Lastly, conducting an environmental risk assessment forces people to to take a minute to assess the situation and make good decisions. Without partaking in this exercise, it's easy to move forward without considering the consequences of certain actions or alternative approaches to issues.
Environmental risk examples
There are plenty of environmental risks on industrial sites. Industrial sites span the full spectrum of the 'environment'. They can be massive or small; in the middle of cities or in the middle of oceans.
The diversity of construction and industrial sites mean every project will have slightly different risks to consider - but they usually centre on a few core risks:
- Fauna - Specific risks associated with native animal species and vulnerable habitats
- Flora - Risk associated with the clearing and intrusion on land
- Air quality - Particularly in largely built-up areas, there are a number of risks stemming from access to clean air uninhibited from heavy machinery pollution, dust etc.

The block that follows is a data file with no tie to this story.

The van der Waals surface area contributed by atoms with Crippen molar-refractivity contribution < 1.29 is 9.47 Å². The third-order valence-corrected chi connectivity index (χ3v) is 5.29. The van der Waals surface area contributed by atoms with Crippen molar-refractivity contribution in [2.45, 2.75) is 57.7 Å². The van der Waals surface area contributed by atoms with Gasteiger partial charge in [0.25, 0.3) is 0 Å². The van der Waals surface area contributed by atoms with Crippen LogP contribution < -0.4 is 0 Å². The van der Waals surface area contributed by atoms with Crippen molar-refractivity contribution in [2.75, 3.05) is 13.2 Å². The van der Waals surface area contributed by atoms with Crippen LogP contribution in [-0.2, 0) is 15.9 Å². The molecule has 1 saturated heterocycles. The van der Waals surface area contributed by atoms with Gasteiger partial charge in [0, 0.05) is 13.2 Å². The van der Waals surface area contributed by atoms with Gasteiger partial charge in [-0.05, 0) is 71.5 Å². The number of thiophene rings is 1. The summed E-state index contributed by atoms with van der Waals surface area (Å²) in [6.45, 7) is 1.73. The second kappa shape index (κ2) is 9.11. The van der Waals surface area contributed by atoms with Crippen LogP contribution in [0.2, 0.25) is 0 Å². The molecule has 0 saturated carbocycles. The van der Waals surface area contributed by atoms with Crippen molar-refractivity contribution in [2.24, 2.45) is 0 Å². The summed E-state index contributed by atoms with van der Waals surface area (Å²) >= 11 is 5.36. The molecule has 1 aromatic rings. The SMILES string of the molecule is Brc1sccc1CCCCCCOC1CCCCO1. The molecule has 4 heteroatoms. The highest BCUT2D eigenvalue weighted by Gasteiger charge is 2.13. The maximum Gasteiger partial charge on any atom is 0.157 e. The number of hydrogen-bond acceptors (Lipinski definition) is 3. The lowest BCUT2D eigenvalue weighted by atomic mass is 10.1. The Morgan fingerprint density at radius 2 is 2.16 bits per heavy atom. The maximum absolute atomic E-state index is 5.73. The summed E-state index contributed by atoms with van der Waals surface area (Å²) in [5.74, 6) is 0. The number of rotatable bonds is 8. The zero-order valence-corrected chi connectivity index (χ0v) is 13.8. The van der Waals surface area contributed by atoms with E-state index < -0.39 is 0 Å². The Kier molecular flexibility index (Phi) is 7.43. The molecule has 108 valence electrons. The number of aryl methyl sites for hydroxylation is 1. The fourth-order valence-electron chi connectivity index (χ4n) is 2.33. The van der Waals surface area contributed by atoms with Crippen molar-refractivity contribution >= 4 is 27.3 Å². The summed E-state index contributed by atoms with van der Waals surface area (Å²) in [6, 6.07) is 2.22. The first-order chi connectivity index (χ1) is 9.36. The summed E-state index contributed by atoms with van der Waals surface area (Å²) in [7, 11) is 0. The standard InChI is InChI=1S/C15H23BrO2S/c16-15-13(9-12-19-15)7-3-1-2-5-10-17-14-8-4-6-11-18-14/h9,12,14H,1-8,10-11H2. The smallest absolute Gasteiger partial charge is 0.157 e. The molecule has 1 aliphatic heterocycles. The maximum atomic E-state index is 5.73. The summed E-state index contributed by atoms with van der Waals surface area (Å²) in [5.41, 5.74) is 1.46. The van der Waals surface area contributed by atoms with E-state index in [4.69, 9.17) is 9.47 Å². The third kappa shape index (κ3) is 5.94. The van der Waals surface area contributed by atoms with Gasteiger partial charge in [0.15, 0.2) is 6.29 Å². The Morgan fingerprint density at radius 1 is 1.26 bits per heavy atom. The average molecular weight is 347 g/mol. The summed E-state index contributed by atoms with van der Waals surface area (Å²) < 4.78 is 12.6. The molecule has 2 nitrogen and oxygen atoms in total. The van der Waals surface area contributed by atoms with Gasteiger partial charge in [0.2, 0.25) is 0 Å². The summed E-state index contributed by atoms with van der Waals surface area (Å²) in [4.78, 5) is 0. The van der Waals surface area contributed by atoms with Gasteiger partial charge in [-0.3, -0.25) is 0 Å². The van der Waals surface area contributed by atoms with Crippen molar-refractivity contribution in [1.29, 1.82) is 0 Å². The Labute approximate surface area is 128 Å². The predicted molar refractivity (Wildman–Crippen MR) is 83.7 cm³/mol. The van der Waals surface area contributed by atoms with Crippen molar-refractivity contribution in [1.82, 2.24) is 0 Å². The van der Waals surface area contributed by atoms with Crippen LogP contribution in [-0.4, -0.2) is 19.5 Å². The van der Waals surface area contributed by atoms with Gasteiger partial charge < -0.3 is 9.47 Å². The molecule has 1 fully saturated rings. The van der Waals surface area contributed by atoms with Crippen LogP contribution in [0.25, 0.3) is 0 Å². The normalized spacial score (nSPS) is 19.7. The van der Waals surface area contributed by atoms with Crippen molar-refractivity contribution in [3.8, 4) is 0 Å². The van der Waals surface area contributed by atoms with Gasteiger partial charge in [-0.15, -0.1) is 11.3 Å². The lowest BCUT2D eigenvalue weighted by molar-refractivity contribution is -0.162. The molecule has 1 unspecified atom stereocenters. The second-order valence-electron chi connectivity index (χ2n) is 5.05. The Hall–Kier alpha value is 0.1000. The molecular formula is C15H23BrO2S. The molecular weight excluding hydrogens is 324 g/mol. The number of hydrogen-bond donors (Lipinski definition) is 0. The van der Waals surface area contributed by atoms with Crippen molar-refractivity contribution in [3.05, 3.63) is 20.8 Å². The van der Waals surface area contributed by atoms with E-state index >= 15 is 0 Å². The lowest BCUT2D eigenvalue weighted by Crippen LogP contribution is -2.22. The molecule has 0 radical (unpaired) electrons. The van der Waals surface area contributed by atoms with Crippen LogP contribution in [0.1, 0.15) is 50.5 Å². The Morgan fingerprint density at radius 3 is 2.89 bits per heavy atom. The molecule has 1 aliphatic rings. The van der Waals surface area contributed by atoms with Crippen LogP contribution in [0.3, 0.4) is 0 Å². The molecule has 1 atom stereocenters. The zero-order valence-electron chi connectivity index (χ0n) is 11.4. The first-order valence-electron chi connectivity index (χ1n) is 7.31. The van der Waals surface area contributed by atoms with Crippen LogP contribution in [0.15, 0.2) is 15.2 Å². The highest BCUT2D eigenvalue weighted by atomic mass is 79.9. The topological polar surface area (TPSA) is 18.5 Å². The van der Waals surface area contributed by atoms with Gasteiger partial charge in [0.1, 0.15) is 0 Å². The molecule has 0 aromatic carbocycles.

- Historical and cultural heritage - Historical and cultural sites are also considered part of the 'environment', and must form part of an environmental risk and opportunity register
This is far from an exhaustive list, and as you may have gathered, there are hundreds of subcategories within these high level categories which may require 'unearthing' for your projects.
The larger the scale of the project and touch points of site, the more granular you will have to get on your risks. The risk register for a large scale road project stretching for hundreds of kilometres in outback Australia will look a lot different to a small project conducted in the middle of New York City.
Below, we'll dive into a little more detail around what each risk should include - in order to create a usable and useful risk and opportunity register.
Example risk: Air quality
Air quality is a common risk which stems from the air quality on site for workers, as well as the air quality impacts of works taking place in cities and other suburban areas.
Potential event: Wind erosion mobilising dust from exposed surfaces, such as from pits, waste dumps, tailings and residue storage facilities, laydown areas, stockpiles, roads and sites of vegetation clearing